• Faithful to my Homeland, the Republic of Poland
  • NEWS

  • 29 April 2019

    The Day of the Polish Flag is celebrated on 2 May. On this day, Poles reflect upon the long history of the red-and-white national colours, and proudly fly flags outside their homes. In 2002, the Sejm of the Republic of Poland established the Polish Diaspora and Poles Abroad Day to be celebrated on 2 May in recognition of the "long-standing achievements and contribution of the Polish diaspora and Poles living abroad in helping Poland regain its independence, of their loyalty and attachment to their Polish identity, as well as of their assistance to the homeland in times of need."

    Polish national colours, which is a rarity are of heraldic origin. They derive from the colours of the coat of arms of the Kingdom of Poland and the coat of arms of the Grand Duchy of Lithuania. In the Polish flag, the white is a reference to the white of the Eagle, which features on the coat of arms of Poland, and to the white of Pahonia – a knight galloping on horseback, which features on the coat of arms of Lithuania, both againstred background. On the flag, the white stripe is placed above the red stripe because in Polish heraldry, the tincture of the charge has priority over the tincture of the field.

    The red-and-white colours were first recognised as national colours on 3 May 1792, on the first anniversary of the signing of the May Constitution. They were officially adopted as the colours of the Polish State by the Sejm of the Kingdom of Poland in 1831, during the November Uprising. After Poland regained independence, the design of the Polish flag was approved by the Legislative Sejm on 1 August 1919.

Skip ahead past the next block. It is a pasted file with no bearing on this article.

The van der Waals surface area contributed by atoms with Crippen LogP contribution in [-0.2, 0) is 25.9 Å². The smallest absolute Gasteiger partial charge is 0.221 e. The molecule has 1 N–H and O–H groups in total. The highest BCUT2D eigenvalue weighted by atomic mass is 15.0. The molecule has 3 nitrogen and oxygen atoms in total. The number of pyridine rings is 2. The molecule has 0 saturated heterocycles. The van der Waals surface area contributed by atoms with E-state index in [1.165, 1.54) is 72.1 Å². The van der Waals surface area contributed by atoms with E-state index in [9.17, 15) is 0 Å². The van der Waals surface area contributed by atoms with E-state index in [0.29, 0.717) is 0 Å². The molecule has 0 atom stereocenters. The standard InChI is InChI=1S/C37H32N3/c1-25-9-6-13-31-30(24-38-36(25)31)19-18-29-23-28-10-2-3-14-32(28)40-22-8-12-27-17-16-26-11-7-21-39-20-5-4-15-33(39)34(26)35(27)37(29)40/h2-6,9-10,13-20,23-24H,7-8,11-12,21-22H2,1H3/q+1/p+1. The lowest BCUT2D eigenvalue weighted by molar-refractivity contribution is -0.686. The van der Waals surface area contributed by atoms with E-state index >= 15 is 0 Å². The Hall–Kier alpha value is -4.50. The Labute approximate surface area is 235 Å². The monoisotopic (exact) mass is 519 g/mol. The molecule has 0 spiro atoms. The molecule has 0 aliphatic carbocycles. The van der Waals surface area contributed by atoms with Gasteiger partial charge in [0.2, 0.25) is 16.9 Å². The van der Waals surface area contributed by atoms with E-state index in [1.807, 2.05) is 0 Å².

The Polish Flag Day has been officially celebrated since 2004.


    Poland’s government recognises the special role of the Polish diaspora and considers the cooperation with Polish communities abroad to be one of its priorities. In his address to the Polish Sejm in March this year, Foreign Minister Jacek Czaputowicz stressed that "we would like our compatriots to become an important ally of the government in promoting Poland’s national interest, culture, national memory and historical narrative.”

    We believe that this jubilee is important for all our compatriots, no matter where they live, and therefore especially on this day we reach out to Poles abroad thanking them for their work and commitment to their country.

    According to the Ministry of Foreign Affairs, about 20 million Poles and people of Polish origin currently live outside Poland. Many of them remained in the eastern territories after the state’s borders shifted, whereas others moved abroad more recently and make up Polish communities in Western countries. The largest Polish community is in the United States, where over 9.6 million people declared to be of Polish origin (2012).


    MFA Press Office




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